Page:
You can even host private rooms and create custom game types to play exclusively with your friends. The friendly competition that Rec Room compels you to have with other players is enough to coax you into putting more energy into each activity.
As a result, I tend to walk away from an hour of Rec Room having burnt about 150–300 calories—depending on how the session goes.
Knockout League is a prime contender for the ultimate boxing game currently out on PSVR. This status might be challenged with the release of Creed (more on that below!), but for something a bit more colorful, you should go with Knockout League when you want to brush up on your jabs.
Knockout League has a collection of themed baddies to fight, each with their own combos and tactics. To perform well in Knockout League, you need to stay on your feet.
You’ll have to duck, dodge, throw punches, know when to hook or jab, and keep your hands raised.
One of the game’s main drawbacks is how predictable each fight becomes after you’ve completed it once. But it has mitt training, a speed bag with feedback, and minigames that can help you build your general fitness after you’ve completed every fight.
It also has a funky art direction style, adopted from the classic fighting game Punch-Out.
You can find Knockout League on the PlayStation store for $29.99.
If you’re looking for a VR game that’s considerably similar to Mario Kart, but with more physical engagement (and less Mario), this is one of the best games you can play. And even though you might look goofy while swinging your arms in place, you will be sweating calories whenever you play Sprint Vector.
Run in place while you play for a full-blown aerobic workout, and also to look less dorky when your friends and family secretly snap smartphone videos of you playing Sprint Vector and post them onto the Internet.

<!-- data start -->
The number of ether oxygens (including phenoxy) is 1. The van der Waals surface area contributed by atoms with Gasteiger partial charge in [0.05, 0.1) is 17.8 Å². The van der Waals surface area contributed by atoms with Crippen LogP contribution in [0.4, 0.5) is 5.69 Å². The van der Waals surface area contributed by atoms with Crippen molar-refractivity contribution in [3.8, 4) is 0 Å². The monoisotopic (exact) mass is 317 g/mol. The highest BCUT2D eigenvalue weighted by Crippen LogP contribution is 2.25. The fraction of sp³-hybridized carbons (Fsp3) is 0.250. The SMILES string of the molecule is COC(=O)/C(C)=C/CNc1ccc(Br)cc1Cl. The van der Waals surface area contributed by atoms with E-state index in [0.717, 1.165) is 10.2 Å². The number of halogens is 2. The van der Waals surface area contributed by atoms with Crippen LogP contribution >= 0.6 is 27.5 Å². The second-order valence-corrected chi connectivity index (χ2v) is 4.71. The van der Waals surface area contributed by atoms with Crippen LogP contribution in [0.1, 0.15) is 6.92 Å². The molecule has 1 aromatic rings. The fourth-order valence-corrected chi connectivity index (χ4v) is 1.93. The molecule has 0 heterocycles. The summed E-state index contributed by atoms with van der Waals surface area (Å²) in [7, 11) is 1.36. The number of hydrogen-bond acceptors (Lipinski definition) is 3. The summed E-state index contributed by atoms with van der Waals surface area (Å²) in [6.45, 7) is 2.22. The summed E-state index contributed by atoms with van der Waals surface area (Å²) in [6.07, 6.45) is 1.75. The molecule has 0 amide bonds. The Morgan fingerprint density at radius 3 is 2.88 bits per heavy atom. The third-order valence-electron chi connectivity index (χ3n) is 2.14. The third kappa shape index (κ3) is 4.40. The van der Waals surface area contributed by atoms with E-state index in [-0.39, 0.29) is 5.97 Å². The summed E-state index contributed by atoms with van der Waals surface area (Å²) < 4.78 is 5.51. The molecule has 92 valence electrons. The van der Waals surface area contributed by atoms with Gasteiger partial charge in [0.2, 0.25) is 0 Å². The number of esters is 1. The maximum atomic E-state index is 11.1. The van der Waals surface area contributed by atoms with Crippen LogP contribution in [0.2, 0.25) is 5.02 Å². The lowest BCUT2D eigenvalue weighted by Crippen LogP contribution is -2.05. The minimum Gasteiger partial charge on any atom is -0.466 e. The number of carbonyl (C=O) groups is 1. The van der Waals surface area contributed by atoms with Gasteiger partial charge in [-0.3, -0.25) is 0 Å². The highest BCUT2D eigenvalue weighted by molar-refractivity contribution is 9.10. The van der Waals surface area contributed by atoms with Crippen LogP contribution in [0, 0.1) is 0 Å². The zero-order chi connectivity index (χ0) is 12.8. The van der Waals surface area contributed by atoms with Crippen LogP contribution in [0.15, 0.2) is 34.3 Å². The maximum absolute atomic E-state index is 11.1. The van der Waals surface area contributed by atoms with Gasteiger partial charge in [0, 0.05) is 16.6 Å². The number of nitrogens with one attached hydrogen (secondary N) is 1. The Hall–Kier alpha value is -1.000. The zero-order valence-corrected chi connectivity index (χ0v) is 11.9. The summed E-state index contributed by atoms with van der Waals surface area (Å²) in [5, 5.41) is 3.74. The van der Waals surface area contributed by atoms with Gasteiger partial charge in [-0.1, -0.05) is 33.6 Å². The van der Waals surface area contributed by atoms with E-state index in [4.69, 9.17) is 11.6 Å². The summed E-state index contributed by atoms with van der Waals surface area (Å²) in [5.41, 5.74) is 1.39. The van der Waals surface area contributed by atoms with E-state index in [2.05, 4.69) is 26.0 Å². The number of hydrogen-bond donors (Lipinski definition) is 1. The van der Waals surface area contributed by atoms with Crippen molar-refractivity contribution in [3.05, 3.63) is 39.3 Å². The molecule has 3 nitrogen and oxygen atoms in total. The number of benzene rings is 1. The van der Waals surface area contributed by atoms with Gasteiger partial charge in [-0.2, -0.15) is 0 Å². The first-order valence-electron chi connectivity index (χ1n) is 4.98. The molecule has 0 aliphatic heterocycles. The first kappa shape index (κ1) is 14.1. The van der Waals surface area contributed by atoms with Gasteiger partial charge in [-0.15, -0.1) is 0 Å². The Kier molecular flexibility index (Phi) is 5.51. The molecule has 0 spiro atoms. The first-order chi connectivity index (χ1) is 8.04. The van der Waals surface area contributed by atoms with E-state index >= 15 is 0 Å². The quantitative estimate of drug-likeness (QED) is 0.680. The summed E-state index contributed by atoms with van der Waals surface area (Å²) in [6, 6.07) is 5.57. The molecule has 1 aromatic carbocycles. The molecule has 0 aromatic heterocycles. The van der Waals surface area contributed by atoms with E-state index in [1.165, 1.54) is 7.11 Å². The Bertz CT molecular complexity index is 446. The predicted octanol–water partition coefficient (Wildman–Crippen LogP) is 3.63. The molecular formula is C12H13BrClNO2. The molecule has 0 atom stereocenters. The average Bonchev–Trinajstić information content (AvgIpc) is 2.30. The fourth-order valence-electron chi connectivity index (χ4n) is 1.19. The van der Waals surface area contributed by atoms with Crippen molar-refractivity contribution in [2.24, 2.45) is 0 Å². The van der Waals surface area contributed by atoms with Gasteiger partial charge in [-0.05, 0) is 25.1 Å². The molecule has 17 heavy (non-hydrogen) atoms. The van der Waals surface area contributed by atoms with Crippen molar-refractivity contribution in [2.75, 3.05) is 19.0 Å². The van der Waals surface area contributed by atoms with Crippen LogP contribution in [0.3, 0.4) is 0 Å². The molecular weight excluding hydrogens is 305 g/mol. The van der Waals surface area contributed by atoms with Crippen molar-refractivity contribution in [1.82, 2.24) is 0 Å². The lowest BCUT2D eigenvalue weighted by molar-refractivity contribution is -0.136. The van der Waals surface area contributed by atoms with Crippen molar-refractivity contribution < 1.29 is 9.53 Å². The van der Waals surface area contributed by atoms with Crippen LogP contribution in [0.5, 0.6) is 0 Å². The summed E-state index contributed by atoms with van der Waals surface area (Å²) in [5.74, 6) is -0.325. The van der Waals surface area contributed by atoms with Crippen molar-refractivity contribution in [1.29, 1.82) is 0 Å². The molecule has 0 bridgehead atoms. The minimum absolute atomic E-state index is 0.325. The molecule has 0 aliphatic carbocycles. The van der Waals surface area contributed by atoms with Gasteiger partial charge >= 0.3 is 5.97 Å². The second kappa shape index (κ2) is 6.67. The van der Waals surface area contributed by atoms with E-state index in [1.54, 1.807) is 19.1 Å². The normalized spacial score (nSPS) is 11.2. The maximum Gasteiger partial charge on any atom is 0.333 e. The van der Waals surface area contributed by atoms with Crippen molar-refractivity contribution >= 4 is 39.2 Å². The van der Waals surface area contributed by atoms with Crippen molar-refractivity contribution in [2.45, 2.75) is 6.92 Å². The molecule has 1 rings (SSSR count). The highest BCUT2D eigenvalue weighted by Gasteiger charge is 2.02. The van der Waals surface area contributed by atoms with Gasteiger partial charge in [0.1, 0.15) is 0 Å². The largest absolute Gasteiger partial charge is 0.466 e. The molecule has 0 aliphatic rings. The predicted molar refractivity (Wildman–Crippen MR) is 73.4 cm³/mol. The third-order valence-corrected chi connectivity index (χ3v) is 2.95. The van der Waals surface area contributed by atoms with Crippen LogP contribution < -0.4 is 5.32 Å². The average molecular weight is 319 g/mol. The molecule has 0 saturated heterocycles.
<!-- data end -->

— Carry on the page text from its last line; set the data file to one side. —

Unlike Sparc and Rec Room, Sprint Vector does not feature cross-compatible multiplayer between PSVR and PC VR. If you want to get really good at Sprint Vector, check out our 18 tips that make the game more enjoyable—while making you a better player.
You can find Sprint Vector on the PlayStation store for $29.99.
Skyrim. Is. Everywhere. And if you haven’t played it yet, even if you aren’t a gamer, you’re missing out.
Good news for the fitness fanatics: Skyrim VR is technically a form of exercise and you truly can become the Dragonborn of legend. As a PSVR user, you’re getting the complete game including all three DLC packs; Dawnguard, Hearthfire, and Dragonborn.
Skyrim VR is vast, mysterious and immersive for first-time players. And for previous players—who’ve already weathered Skyrim’s majestic mountain peaks—the VR makeover is enough of a new experience to justify yet another go-through.
I cannot do Skyrim VR the proper justice it deserves without dedicating an entire article to do it. Luckily, VR Fitness Insider wrote an official review that you can find here.
You can find Skyrim VR on the PlayStation store for $59.99.
“Time only moves when you move.”
So how does SUPERHOT VR feel in your hands? Well, imagine being Neo from the Matrix:
And while short, it’s got one of the best singleplayer campaigns currently in VR.
There is no grand narrative to speak of, but rather a series of vignettes that compel you to use each handcrafted environment resourcefully. For instance, one vignette has you escaping from your own execution by ducking a stream of shotgun rounds.
As a first-time player, you won’t actually know that, so you’ll die and reset to the beginning of the level until you figure it out. By the end of the game, however, you will feel like a real action hero.
In fact, SUPERHOT VR was so masterfully done in how it engaged me as a player through the VR medium, that I’m tangibly upset about its lack of paid DLC (so far). I never, ever scrape a game’s Endless mode for replayability. But somehow, SUPERHOT keeps pulling me back for another round.
And after a solid hour of play (even without a weighted vest!), SUPERHOT VR helps me shed between 250-400 calories on average.